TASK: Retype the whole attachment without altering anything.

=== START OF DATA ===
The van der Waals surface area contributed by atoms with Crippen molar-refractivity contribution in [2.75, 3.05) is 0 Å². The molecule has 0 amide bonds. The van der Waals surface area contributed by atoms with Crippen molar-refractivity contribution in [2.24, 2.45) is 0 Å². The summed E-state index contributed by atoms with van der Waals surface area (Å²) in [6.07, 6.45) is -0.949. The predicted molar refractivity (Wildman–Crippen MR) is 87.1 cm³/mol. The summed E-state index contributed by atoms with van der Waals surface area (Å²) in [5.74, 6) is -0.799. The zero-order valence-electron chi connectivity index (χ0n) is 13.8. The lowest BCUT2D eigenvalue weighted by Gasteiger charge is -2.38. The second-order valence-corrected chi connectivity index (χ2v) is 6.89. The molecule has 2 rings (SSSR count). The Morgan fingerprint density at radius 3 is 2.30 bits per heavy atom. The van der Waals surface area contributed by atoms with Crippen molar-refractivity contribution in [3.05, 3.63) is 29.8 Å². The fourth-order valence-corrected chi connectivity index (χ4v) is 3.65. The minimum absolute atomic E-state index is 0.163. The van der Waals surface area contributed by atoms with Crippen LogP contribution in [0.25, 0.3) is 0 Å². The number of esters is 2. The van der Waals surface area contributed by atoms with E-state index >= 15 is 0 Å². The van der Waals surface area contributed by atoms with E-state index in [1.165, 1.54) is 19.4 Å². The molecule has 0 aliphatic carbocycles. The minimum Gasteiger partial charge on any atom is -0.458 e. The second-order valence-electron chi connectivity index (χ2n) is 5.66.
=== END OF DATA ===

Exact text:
The van der Waals surface area contributed by atoms with Crippen molar-refractivity contribution in [2.75, 3.05) is 0 Å². The molecule has 0 amide bonds. The van der Waals surface area contributed by atoms with Crippen molar-refractivity contribution in [2.24, 2.45) is 0 Å². The summed E-state index contributed by atoms with van der Waals surface area (Å²) in [6.07, 6.45) is -0.949. The predicted molar refractivity (Wildman–Crippen MR) is 87.1 cm³/mol. The summed E-state index contributed by atoms with van der Waals surface area (Å²) in [5.74, 6) is -0.799. The zero-order valence-electron chi connectivity index (χ0n) is 13.8. The lowest BCUT2D eigenvalue weighted by Gasteiger charge is -2.38. The second-order valence-corrected chi connectivity index (χ2v) is 6.89. The molecule has 2 rings (SSSR count). The Morgan fingerprint density at radius 3 is 2.30 bits per heavy atom. The van der Waals surface area contributed by atoms with Crippen molar-refractivity contribution in [3.05, 3.63) is 29.8 Å². The fourth-order valence-corrected chi connectivity index (χ4v) is 3.65. The minimum absolute atomic E-state index is 0.163. The van der Waals surface area contributed by atoms with Crippen LogP contribution in [0.25, 0.3) is 0 Å². The number of esters is 2. The van der Waals surface area contributed by atoms with E-state index >= 15 is 0 Å². The van der Waals surface area contributed by atoms with E-state index in [1.165, 1.54) is 19.4 Å². The molecule has 0 aliphatic carbocycles. The minimum Gasteiger partial charge on any atom is -0.458 e. The second-order valence-electron chi connectivity index (χ2n) is 5.66.